In 2018, 52 million Americans aged 65 and older accounted for 16 percent of the country’s population. The size of this group, set to nearly double in the next 40 years, accounts for the high demand of nursing home and long-term care needs in the United States. As people make the difficult decisions about the care of elderly loved ones, it’s reasonable to expect any facility tasked with caring for a family member to exhibit the highest levels of professionalism, compassion, and respect for them at all times.
Unfortunately, far too often this is not the case. Understaffing, lack of proper training, and insufficient supervision of staff members, nurses, nursing assistants, and health aides all contribute to the abuse of these vulnerable patients. It can be difficult to spot emotional or psychological abuse of a patient – unlike physical abuse that results in bruises or broken bones, they often don’t present obvious signs that something is going wrong.
The difficulty is even greater with the ongoing COVID-19 pandemic, which has resulted in family members being allowed little or no in-person contact with nursing home residents to visit and observe them for signs of abuse. However, it’s still possible to understand common types of emotional abuse and look for signs it may be occurring, even if the victim won’t admit outright that they are being abused.
Common Types of Nursing Home Emotional Abuse
Emotional abuse occurs when a person behaves in a way that cause the victim to feel emotional pain and stress. Harassment, threats, intimidation, and verbal attacks all constitute abuse, but it can occur in many different forms, such as:
- Demeaning the victim;
- Publicly humiliating the victim;
- Calling the victim names;
- Isolating the victim from loved ones;
- Screaming at, threatening, or degrading the victim; and/or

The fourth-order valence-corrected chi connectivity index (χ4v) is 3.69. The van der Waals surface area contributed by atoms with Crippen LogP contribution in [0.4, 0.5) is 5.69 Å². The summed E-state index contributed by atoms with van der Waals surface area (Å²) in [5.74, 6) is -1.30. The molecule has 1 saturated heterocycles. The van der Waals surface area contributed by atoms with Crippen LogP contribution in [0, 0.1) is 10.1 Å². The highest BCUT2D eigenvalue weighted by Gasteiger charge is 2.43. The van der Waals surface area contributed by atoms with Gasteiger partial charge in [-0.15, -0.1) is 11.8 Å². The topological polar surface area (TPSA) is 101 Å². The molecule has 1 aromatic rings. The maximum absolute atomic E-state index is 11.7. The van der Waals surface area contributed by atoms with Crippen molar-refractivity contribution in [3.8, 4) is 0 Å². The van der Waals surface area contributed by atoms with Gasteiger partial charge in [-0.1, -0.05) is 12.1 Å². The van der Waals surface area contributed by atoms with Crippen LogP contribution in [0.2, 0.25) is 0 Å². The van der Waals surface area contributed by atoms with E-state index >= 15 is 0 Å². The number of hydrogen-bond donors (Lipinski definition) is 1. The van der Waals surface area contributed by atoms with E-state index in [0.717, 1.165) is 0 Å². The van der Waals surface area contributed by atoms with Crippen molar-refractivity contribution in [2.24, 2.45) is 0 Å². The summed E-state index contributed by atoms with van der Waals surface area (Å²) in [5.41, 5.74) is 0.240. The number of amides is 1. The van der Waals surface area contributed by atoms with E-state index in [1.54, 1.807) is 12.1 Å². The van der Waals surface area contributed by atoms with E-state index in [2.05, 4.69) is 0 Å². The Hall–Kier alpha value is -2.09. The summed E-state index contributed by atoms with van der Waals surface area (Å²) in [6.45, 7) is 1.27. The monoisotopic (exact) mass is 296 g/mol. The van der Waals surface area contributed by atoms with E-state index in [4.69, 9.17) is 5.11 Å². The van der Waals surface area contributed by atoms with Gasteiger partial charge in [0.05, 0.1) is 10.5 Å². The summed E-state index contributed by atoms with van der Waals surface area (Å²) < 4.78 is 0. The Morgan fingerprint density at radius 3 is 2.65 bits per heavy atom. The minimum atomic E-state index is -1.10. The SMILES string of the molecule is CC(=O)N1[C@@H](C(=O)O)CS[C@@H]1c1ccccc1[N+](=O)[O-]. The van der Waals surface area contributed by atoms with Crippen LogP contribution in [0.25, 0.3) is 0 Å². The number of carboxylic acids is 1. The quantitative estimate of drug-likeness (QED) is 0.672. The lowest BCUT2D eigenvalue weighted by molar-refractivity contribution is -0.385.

- Restricting the victim’s access to food or water.
Signs of Abuse
Even if you can’t spend time visiting a loved one in-person at their nursing home, it is still possible to observe signs that something is amiss, and abuse may be occurring. It is important to speak to management at the facility, contact a local ombudsman, get law enforcement involved, and contact a San Diego nursing home abuse attorney right away if you notice any of these indicators:
- Sudden, drastic behavior changes like anger, anxiety, or depression;
- Uncharacteristically withdrawing from family or friends;
- Expressing fear or reluctance at being left alone with staff in the facility;
- Telling implausible stories; and/or
- Not wanting to answer questions about the care or treatment they are receiving.
Speak to a San Diego Nursing Home Lawyer
It can be difficult to spot emotional abuse in the best of times. The lack of access caused by the pandemic makes it even more important to remain connected to your loved one in a nursing home and check for signs of abuse. If you suspect a family member has been injured by emotional abuse in a nursing home or long-term care facility, contact the skilled San Diego nursing home attorneys at Walton Law, APC today. Our attorneys have years of experience providing compassionate, personalized representation for our clients and have recovered millions in damages on their behalf. Contact us 24 hours a day, 7 days a week at (866) 338-7079 or complete our Contact Us page to schedule a free initial case evaluation today. We’re here to answer your questions, discuss your options, and fight to get you the compensation you deserve.